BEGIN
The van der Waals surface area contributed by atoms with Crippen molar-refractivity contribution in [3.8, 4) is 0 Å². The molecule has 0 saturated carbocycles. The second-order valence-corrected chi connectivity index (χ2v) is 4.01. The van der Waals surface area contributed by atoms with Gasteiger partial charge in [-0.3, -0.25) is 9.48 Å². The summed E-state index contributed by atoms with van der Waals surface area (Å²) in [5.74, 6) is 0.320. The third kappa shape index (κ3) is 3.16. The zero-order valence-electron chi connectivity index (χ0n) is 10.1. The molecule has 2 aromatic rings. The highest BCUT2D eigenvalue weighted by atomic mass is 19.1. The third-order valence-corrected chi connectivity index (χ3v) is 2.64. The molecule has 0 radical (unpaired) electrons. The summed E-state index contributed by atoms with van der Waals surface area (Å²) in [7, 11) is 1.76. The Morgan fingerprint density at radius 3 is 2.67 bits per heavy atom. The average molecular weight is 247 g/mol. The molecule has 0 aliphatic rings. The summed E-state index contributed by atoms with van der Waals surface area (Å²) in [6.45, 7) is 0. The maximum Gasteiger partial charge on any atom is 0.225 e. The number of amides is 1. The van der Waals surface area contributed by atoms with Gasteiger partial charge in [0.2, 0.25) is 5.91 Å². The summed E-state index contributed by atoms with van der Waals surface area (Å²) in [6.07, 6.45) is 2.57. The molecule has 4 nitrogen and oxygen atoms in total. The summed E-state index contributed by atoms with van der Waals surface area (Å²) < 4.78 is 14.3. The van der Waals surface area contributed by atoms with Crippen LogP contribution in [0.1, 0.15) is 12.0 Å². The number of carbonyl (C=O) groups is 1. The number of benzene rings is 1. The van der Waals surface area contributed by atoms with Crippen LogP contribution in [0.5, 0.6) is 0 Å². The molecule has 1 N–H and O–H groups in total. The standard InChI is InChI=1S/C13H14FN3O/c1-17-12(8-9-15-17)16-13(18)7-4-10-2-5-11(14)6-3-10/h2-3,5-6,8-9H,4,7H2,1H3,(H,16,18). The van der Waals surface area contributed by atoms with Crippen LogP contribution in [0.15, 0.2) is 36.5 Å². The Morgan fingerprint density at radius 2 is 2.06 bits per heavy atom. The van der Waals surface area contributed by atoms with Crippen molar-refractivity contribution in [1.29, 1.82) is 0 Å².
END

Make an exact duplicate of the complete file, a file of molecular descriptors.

The van der Waals surface area contributed by atoms with Crippen molar-refractivity contribution in [3.8, 4) is 0 Å². The molecule has 0 saturated carbocycles. The second-order valence-corrected chi connectivity index (χ2v) is 4.01. The van der Waals surface area contributed by atoms with Gasteiger partial charge in [-0.3, -0.25) is 9.48 Å². The summed E-state index contributed by atoms with van der Waals surface area (Å²) in [5.74, 6) is 0.320. The third kappa shape index (κ3) is 3.16. The zero-order valence-electron chi connectivity index (χ0n) is 10.1. The molecule has 2 aromatic rings. The highest BCUT2D eigenvalue weighted by atomic mass is 19.1. The third-order valence-corrected chi connectivity index (χ3v) is 2.64. The molecule has 0 radical (unpaired) electrons. The summed E-state index contributed by atoms with van der Waals surface area (Å²) in [7, 11) is 1.76. The Morgan fingerprint density at radius 3 is 2.67 bits per heavy atom. The average molecular weight is 247 g/mol. The molecule has 0 aliphatic rings. The summed E-state index contributed by atoms with van der Waals surface area (Å²) in [6.45, 7) is 0. The maximum Gasteiger partial charge on any atom is 0.225 e. The number of amides is 1. The van der Waals surface area contributed by atoms with Gasteiger partial charge in [0.2, 0.25) is 5.91 Å². The summed E-state index contributed by atoms with van der Waals surface area (Å²) in [6.07, 6.45) is 2.57. The molecule has 4 nitrogen and oxygen atoms in total. The summed E-state index contributed by atoms with van der Waals surface area (Å²) < 4.78 is 14.3. The van der Waals surface area contributed by atoms with Crippen LogP contribution in [0.1, 0.15) is 12.0 Å². The number of carbonyl (C=O) groups is 1. The number of benzene rings is 1. The van der Waals surface area contributed by atoms with Crippen LogP contribution in [0.5, 0.6) is 0 Å². The molecule has 1 N–H and O–H groups in total. The standard InChI is InChI=1S/C13H14FN3O/c1-17-12(8-9-15-17)16-13(18)7-4-10-2-5-11(14)6-3-10/h2-3,5-6,8-9H,4,7H2,1H3,(H,16,18). The van der Waals surface area contributed by atoms with Crippen LogP contribution in [0.15, 0.2) is 36.5 Å². The Morgan fingerprint density at radius 2 is 2.06 bits per heavy atom. The van der Waals surface area contributed by atoms with Crippen molar-refractivity contribution in [1.29, 1.82) is 0 Å².